|Flirting while in a relationship is disrespectful.
I was dating a guy and we were very attached and had natural chemistry. I loved my boyfriend dearly and since I was his first girlfriend, he truly loved me and would do anything for me
I had to go to the UK and after two years I met someone else. I was frustrated, and he was there to help me. I eventually got married to him and we have two beautiful children.
The trouble is, I don't feel that emotional connection with him as compared to my ex-boyfriend, who eventually got married seven years after our break up. It's killing me, as I don't feel anything for my husband.
It appears that you left home leaving the gentleman behind, and subsequently you both seemed to have lost contact with each other. Being so disconnected, you both obviously moved on with your separate lives. This is the logical sequence of some couples' relationships after they are separated by whatever factors.
In your case, it was heading to another country. What is not certain is what understanding or expectations were established prior to the separation. Did you both intend to engage in a long-distance relationship? If so, how would that have played out? From all indications, nothing seems to have been established and so, as they say, “if you fail to plan then plan to fail”.
So as time passed, being in a new environment you may have gotten lonely and frustrated, as you stated, and someone in proximity reached out and the rest is history. You felt somewhat obligated to show your appreciation to this caring and considerate person who was there for you during a depressing period of your life and so you got married to him even though you did not initially feel an emotional pull towards him.
Again, this is not unusual as many relationships are formed out of necessity to fill an emotional void or to substitute for a loss in a former relationship. Sometimes people engage in rebound relationships to deal with the hurt associated with their break ups.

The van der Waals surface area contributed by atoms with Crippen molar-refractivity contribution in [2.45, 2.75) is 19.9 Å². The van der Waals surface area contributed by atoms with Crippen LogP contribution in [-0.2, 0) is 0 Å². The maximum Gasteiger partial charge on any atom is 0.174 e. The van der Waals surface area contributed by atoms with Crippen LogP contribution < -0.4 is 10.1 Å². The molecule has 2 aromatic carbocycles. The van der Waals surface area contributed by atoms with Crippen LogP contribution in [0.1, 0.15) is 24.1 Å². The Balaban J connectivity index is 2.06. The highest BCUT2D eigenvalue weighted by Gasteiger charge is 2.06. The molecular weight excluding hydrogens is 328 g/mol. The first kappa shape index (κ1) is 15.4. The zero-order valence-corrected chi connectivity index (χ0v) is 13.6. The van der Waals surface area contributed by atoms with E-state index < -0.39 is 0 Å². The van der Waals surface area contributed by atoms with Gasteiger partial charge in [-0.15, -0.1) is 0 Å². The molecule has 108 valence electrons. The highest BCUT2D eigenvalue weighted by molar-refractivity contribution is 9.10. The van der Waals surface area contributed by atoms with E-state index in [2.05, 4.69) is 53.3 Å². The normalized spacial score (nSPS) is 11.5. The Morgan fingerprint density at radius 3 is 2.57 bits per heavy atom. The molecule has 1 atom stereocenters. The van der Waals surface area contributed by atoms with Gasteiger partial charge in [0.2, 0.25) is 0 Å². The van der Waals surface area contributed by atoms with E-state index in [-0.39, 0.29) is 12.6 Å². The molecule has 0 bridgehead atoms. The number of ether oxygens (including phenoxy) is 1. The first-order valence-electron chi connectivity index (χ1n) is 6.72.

In your situation, because there was no closure on the former relationship even though you moved away physically your heart was still in your home town.
This dilemma will only get worse if you continue to live in the past and refuse to let go. The fact is that you are married to someone else and so is he. You have two beautiful children who need your undivided attention as they blossom into emotionally and psychologically well-adjusted human beings. This not the time to be distracted from your present marital relationship, as your partner and the relationship will suffer the consequences. How fair would it be for your husband to be short-changed due to no fault of his own? What has he done to deserve your half-hearted attention when he is only trying to be the best husband and father he can be?
What is the likelihood that both you and your ex-boyfriend will come back together again and pick up where you left off? That would be improbable but not impossible, as there are couples who have who split up and have been reunited after decades of separation.
One thing that we all fail to realise is that as time progresses our circumstances will change, and we will adjust to accommodate the changes. So the man you left behind seven years ago may have changed somewhat in terms of his attitude and behaviour as he matured and adjusted to the goings-on in his life. These changes could confuse you and make you more unhappy than you are now.
The suggestion is that you refocus your attention on your immediate family and try and give your husband the attention he deserves and requires for the relationship to grow and flourish. In the same way you can't drive a car frontward by gazing in the rearview mirror, you can't advance your marriage if you are focused on your ex-boyfriend.
Closing that door would be best for you and all concerned. Take care.
Wayne Powell is a relationship counsellor. Write to firstname.lastname@example.org or email@example.com . Check out his work on www.seekingshalom.org and his Facebook page at https://www.facebook.com/MFTCounselor/.